Staples: For several character strengths, no explanation is needed—the importance of love, kindness, fairness, honesty, and forgiveness to close relationships is obvious. These traditionally “other-oriented” strengths within you are crucial to assisting you in “tending and befriending” others and expressing your “heart.” How can you create a good relationship without these central strengths? • Sustainers: Equally straightforward is the need for perseverance, perspective, selfregulation, and social intelligence in sustaining any long-term relationship. The energy embedded in zest and the positivity in hope make these strengths sustainers as well. And what about viewing your intimate relationship as a “team”? You and your partner can see yourselves as players on the same team—both on an equal level, jointly working together toward a common goal such as relationship happiness. The strength of teamwork can therefore also be a sustaining quality. • Supporting Cast: But the main ingredients aren’t the only ones that matter! Isn’t it also helpful to sometimes add the spice of creativity, the curiosity to pose open-ended questions, leadership to take charge of a new activity, humor to offer levity, and a healthy dose of gratitude? How about sticking up for yourself sometimes (with bravery), but not too often (thus using prudence)? • Surprises: Then there are less direct, less obvious ways to add an unexpected positive jolt to your relationship. What new pursuit might you and your partner engage in together to express your love of learning? In what ways can you describe your partner or their behaviors using your appreciation of beauty or excellence? How might you use your judgment/critical thinking in a debate with your partner to see things completely from their side? How can you talk to your partner about your spirituality as a way of expressing meaning and purpose in your life? Can you apply your humility to bring your attention and energy to your partner for an extended period of time? As you can see, all 24 strengths are important for building, repairing, and maintaining a healthy relationship. A study of married people ranging in age and years of marriage found that all 24 strengths, as well as groupings of those strengths (strengths of the heart, strengths of the mind, intrapersonal and interpersonal strengths), were positively related to marital satisfaction (Guo, Wang, and Liu 2015). Other research reveals a number of benefits reflected in this model. For example, naming and deploying character strengths in one’s partner is associated with greater relationship satisfaction (Lavy, Littman-Ovadia, and Bareli 2014), and strengths have been shown to be a central process among same-sex couples (Rostosky and Riggle 2017). In another study, researchers examined hundreds of couples and found that some of the best ways to improve a relationship were to engage in other-focused behavior, to display generosity and kindness to improve and deepen a mutual awareness of each other, and to direct one’s own strengths and virtues toward the relationship partner (Veldorale-Brogan, Bradford, and Vail 2010). Knowing and Being Known In Zulu, the most common home language in South Africa, the single word sawubona (pronounced sow-bone-ah) is a greeting that means “I see you.” When an indigenous person in South Africa meets another, they look closely in each other’s eyes for ten or fifteen seconds and utter this word. It means more than “hi” or “hello”; it goes much deeper to something akin to “I see who you are, your core qualities, I see your humanity. I respect you.” This is precisely what relational character strengths-spotting and sharing is all about. It’s about truly recognizing the other person. It’s about telling them that you “see” them. Ngikhona (pronounced gee-ko-nah) is the typical response to sawubona in Zulu, meaning “I am here.” The speaker is acknowledging the feeling of being recognized and understood. These two words capture the first element of the positive relationships model—knowing the other person’s character strengths and being known by your strengths. Imagine this: you turn to your loved one, look them in the eyes, and say, “I see you.” After a few seconds, they respond with, “I am here.” At first, there might be some anxiety or awkwardness, but what else would you feel? What would that be like? What if, by this, you were mutually implying that you see each other’s best qualities? Research shows the importance of this. Studies of couples who feel understood during times of conflict experience stronger relationships because this perceived understanding signals that the partners are invested in each other (Gordon and Chen 2016). It might be that feeling understood and known by each other’s character strengths helps to manage stress and conflicts by dampening the negative energy or tense emotions. Strengths act like glue in our relationships, connecting us in countless ways. In numerous workshops I’ve conducted over the years, I’ve had couples pair up and rekindle the process of being seen in a very simple way. I invite them to interview each other. I ask them to interview each other about their strengths and how they use them and to share stories about when they felt they were at their best. It is not uncommon for me to hear—both from couples who have been together for decades and from longtime colleagues or close friends—“Wow, after all these years, I didn’t know that about you” or “I’ve always wondered about that quirk you have, and now I see it’s based in strength!” The positivity and engagement are palpable. To focus on strengths is to offer a freshness to the relationship. It brings new insight so that each person can begin to “see” the other and to “know” them from a different perspective.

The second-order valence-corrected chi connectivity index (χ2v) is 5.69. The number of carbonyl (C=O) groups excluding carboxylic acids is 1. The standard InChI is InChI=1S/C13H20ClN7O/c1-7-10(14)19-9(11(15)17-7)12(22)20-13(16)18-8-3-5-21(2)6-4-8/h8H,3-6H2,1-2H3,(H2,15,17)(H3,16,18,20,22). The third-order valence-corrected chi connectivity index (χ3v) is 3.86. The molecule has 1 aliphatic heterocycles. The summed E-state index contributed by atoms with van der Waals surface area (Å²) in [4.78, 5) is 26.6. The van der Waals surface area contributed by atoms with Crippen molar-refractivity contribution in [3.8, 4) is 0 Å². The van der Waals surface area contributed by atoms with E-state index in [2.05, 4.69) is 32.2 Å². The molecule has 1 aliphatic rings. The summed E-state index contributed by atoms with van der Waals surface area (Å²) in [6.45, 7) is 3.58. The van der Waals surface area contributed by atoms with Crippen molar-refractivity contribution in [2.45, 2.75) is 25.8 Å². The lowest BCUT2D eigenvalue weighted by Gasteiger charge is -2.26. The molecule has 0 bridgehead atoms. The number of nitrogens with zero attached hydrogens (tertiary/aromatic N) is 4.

Wadifa Club
    writer and blogger, founder of Dog food planet .